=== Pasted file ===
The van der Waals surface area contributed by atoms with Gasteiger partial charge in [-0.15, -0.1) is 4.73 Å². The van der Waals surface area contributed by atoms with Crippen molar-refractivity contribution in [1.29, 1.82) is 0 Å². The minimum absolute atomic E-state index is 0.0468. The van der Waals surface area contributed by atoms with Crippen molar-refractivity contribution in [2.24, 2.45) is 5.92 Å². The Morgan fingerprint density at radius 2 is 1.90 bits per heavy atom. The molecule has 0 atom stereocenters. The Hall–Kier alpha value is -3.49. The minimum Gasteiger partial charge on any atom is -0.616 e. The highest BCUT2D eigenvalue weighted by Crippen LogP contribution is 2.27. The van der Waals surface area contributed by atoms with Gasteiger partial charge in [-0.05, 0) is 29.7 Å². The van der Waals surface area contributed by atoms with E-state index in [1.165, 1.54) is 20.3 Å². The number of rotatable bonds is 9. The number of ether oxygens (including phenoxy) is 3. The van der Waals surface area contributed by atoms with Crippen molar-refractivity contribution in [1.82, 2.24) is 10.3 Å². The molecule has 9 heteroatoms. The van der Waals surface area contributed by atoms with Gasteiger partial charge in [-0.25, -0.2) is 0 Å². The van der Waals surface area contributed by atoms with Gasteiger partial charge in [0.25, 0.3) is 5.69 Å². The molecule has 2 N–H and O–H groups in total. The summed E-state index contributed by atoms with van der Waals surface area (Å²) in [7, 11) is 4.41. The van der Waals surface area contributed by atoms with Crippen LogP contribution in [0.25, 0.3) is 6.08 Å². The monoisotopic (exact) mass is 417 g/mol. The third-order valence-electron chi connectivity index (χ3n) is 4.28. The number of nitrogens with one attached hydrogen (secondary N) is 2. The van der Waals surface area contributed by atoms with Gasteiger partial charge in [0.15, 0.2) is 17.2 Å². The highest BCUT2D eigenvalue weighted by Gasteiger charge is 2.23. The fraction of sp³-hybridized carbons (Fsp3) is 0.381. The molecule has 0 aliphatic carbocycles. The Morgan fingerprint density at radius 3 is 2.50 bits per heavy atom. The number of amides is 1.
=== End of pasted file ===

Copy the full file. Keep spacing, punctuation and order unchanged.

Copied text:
The van der Waals surface area contributed by atoms with Gasteiger partial charge in [-0.15, -0.1) is 4.73 Å². The van der Waals surface area contributed by atoms with Crippen molar-refractivity contribution in [1.29, 1.82) is 0 Å². The minimum absolute atomic E-state index is 0.0468. The van der Waals surface area contributed by atoms with Crippen molar-refractivity contribution in [2.24, 2.45) is 5.92 Å². The Morgan fingerprint density at radius 2 is 1.90 bits per heavy atom. The molecule has 0 atom stereocenters. The Hall–Kier alpha value is -3.49. The minimum Gasteiger partial charge on any atom is -0.616 e. The highest BCUT2D eigenvalue weighted by Crippen LogP contribution is 2.27. The van der Waals surface area contributed by atoms with Gasteiger partial charge in [-0.05, 0) is 29.7 Å². The van der Waals surface area contributed by atoms with E-state index in [1.165, 1.54) is 20.3 Å². The number of rotatable bonds is 9. The number of ether oxygens (including phenoxy) is 3. The van der Waals surface area contributed by atoms with Crippen molar-refractivity contribution in [1.82, 2.24) is 10.3 Å². The molecule has 9 heteroatoms. The van der Waals surface area contributed by atoms with Gasteiger partial charge in [-0.25, -0.2) is 0 Å². The van der Waals surface area contributed by atoms with Gasteiger partial charge in [0.25, 0.3) is 5.69 Å². The molecule has 2 N–H and O–H groups in total. The summed E-state index contributed by atoms with van der Waals surface area (Å²) in [7, 11) is 4.41. The van der Waals surface area contributed by atoms with Crippen LogP contribution in [0.25, 0.3) is 6.08 Å². The monoisotopic (exact) mass is 417 g/mol. The third-order valence-electron chi connectivity index (χ3n) is 4.28. The number of nitrogens with one attached hydrogen (secondary N) is 2. The van der Waals surface area contributed by atoms with Gasteiger partial charge in [0.15, 0.2) is 17.2 Å². The highest BCUT2D eigenvalue weighted by Gasteiger charge is 2.23. The fraction of sp³-hybridized carbons (Fsp3) is 0.381. The molecule has 0 aliphatic carbocycles. The Morgan fingerprint density at radius 3 is 2.50 bits per heavy atom. The number of amides is 1.